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South Africa’s largest state-owned company, the utility Eskom, is currently in a financial crisis that threatens the broader economy. According to a former high-ranking government official, the crisis stems mainly from two of the world's largest coal plants financed nearly a decade ago that have dramatically underperformed expectations and now threaten billions of dollars in losses.

The Eskom power plant in Hendrina, South Africa. Photo: Marco Longari/AFP via Getty Images

What they're saying: In an opinion piece published earlier this week, Eskom non-executive director Rod Crompton admitted the plants are behind schedule, over budget and dysfunctional, calling them "probably the single largest disaster in South Africa’s economic history.”

Why it matters: These plants, funded in large part by foreign financiers including the World Bank, U.S. Export-Import Bank and China Development Bank, were justified primarily on development grounds after a controversial battle with environmental opponents.

  • They were approved despite environmental concerns because coal was considered the cheapest option at the time of construction for achieving energy access and powering the economy.
  • Instead, the plants have contributed to blackouts, debt crises and now systemic financial risk after becoming stranded assets.

The big picture: Researchers at Oxford's Smith School are increasingly concerned that other developing countries beyond South Africa are putting their economies at risk by supporting coal plants that could become stranded assets down the road.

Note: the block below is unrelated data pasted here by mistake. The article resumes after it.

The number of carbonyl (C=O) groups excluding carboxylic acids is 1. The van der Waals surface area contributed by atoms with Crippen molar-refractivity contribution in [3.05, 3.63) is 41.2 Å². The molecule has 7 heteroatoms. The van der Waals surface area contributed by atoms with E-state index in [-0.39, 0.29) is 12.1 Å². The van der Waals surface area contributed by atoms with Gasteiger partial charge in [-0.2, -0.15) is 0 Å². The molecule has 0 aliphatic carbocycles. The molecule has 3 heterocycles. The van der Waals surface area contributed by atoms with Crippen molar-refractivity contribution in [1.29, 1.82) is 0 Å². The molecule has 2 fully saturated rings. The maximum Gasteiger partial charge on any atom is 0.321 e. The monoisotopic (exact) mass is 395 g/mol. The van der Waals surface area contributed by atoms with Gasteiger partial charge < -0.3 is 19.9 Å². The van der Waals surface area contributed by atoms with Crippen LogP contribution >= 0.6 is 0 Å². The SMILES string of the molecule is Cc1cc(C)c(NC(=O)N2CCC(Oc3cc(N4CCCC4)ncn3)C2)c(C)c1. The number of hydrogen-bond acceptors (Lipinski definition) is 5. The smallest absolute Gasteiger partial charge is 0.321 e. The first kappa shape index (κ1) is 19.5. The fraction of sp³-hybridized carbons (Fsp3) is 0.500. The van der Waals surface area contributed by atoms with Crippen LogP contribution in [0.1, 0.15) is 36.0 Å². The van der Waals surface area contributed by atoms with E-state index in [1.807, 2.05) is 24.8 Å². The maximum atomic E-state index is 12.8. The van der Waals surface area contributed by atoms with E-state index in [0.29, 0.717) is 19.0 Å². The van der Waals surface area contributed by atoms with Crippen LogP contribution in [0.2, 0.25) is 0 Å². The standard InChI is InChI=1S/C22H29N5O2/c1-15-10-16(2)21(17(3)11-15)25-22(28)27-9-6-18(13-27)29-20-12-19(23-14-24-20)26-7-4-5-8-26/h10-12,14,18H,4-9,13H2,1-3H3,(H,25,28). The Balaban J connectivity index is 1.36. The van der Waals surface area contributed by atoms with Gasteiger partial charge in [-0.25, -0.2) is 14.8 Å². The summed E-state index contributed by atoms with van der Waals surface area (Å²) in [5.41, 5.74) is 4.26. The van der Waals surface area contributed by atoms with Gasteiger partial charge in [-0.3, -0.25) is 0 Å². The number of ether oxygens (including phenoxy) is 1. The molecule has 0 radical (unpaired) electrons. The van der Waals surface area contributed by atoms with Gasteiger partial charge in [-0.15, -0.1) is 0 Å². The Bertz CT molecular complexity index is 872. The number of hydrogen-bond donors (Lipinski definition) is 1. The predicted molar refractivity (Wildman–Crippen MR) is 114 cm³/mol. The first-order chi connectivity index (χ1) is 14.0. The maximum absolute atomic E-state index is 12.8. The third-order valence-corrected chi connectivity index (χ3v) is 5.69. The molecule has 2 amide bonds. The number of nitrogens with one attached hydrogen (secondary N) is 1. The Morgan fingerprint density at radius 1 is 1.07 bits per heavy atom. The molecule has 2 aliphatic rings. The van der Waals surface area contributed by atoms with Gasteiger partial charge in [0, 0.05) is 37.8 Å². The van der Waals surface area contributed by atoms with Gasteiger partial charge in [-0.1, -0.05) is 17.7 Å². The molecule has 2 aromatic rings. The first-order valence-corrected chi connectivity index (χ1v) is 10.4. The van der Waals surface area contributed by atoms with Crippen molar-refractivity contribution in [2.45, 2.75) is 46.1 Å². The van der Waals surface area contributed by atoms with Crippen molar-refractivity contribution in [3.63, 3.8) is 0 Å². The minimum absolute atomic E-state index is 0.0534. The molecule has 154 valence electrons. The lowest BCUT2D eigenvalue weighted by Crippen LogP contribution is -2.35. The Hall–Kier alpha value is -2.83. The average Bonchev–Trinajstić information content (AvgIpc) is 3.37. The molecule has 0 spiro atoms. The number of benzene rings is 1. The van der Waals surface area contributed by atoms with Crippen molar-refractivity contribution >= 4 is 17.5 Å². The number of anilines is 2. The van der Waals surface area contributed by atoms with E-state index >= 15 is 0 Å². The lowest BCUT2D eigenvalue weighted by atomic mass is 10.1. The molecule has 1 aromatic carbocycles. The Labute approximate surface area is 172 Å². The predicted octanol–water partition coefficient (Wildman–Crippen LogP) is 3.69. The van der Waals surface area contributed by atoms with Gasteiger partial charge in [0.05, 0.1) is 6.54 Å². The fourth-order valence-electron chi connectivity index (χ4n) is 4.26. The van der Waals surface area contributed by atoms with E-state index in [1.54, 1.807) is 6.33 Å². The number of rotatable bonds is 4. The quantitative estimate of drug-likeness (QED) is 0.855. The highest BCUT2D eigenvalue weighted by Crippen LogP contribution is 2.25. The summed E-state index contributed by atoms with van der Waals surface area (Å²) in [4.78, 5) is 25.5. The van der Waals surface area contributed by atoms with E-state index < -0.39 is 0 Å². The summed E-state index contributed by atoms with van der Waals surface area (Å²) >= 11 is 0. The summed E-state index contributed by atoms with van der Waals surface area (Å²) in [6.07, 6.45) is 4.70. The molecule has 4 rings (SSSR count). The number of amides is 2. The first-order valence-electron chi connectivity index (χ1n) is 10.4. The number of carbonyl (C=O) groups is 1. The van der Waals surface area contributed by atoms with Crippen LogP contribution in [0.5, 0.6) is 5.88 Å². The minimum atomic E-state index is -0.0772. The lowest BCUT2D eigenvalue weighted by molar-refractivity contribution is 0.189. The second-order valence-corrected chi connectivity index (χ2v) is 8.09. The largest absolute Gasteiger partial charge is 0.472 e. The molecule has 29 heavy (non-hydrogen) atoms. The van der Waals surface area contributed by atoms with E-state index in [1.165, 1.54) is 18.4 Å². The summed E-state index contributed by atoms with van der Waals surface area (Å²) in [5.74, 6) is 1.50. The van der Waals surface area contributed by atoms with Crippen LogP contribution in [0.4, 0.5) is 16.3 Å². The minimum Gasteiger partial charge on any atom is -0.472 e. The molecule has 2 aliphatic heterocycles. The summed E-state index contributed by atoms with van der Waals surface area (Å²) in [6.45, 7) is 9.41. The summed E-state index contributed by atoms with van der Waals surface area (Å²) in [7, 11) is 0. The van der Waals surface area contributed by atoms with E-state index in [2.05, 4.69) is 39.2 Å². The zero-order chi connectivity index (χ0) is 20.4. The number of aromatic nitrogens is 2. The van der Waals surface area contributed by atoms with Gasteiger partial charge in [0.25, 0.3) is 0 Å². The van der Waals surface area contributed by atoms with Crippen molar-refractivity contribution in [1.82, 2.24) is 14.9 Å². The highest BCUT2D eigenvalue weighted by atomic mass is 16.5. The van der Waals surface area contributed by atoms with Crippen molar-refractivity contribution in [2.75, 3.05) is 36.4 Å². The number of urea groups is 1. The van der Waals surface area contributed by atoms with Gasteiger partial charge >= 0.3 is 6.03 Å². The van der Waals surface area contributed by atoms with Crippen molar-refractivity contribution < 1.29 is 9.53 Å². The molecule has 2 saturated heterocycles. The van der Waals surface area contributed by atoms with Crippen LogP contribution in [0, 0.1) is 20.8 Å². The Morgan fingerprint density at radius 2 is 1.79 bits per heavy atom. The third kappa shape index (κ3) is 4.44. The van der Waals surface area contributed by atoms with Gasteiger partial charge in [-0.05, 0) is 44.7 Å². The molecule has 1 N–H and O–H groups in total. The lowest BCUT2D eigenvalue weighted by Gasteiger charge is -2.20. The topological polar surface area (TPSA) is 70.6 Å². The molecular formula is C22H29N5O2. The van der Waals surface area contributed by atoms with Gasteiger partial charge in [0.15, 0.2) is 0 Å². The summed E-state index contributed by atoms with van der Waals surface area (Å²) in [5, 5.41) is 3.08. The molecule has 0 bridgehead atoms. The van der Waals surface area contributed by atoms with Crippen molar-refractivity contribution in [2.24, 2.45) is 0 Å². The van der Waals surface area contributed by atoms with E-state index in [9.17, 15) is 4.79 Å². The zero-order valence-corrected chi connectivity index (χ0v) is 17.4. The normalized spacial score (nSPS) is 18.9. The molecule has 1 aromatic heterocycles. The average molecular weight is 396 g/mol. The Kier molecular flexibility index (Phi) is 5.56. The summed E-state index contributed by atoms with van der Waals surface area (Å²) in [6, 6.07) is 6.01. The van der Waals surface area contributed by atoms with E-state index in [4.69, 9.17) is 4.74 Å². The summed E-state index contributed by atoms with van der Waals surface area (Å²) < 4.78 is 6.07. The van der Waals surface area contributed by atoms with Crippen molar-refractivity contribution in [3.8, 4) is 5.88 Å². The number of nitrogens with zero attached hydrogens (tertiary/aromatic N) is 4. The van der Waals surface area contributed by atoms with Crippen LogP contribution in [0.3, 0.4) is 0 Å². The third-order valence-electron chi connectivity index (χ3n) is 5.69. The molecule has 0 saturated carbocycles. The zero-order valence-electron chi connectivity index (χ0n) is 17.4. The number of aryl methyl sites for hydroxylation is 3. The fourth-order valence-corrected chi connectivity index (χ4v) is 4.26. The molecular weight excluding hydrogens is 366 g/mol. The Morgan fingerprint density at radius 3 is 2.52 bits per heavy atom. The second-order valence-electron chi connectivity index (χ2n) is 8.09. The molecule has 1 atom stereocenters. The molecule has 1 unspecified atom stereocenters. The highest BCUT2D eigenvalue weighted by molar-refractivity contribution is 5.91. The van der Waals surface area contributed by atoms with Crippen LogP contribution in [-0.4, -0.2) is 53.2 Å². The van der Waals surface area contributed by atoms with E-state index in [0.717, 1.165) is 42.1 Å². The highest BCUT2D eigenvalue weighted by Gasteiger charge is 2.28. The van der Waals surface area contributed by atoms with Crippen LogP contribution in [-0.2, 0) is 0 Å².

• Developing countries still often require foreign finance, but they have grown more wary of the potential risks, including balance of payment crises.
  • This fear is perhaps most alive in Southeast Asia, where China is financing a string of new coal plants under its Belt and Road Initiative.

What to watch: Just as they did a decade ago, analysts and advocates are warning that these coal plants could inflict major economic damage. The question now is whether the financial crisis brewing in South Africa will be a big enough deterrent to dissuade Southeast Asian governments from falling victim to economic crises of their own.

Justin Guay directs global climate strategy at the Sunrise Project and advises the ClimateWorks Foundation.

Go deeper

Mike Allen, author of AM
6 hours ago - Politics & Policy

Biden adviser Cedric Richmond sees first-term progress on reparations

Illustration: "Axios on HBO"

White House senior adviser Cedric Richmond told "Axios on HBO" that it's "doable" for President Biden to make first-term progress on breaking down barriers for people of color, while Congress studies reparations for slavery.

Why it matters: Biden said on the campaign trail that he supports creation of a commission to study and develop proposals for reparations — direct payments for African-Americans.

Cyber CEO: Next war will hit regular Americans online

Any future real-world conflict between the United States and an adversary like China or Russia will have direct impacts on regular Americans because of the risk of cyber attack, Kevin Mandia, CEO of cybersecurity company FireEye, tells "Axios on HBO."

What they're saying: "The next conflict where the gloves come off in cyber, the American citizen will be dragged into it, whether they want to be or not. Period."

Cedric Richmond: We won't wait on GOP for "insufficient" stimulus

Top Biden adviser Cedric Richmond told "Axios on HBO" the White House believes it has bipartisan support for a stimulus bill outside the Beltway.

  • "If our choice is to wait and go bipartisan with an insufficient package, we are not going to do that."

The big picture: The bill will likely undergo an overhaul in the Senate after House Democrats narrowly passed a stimulus bill this weekend, reports Axios' Kadia Goba.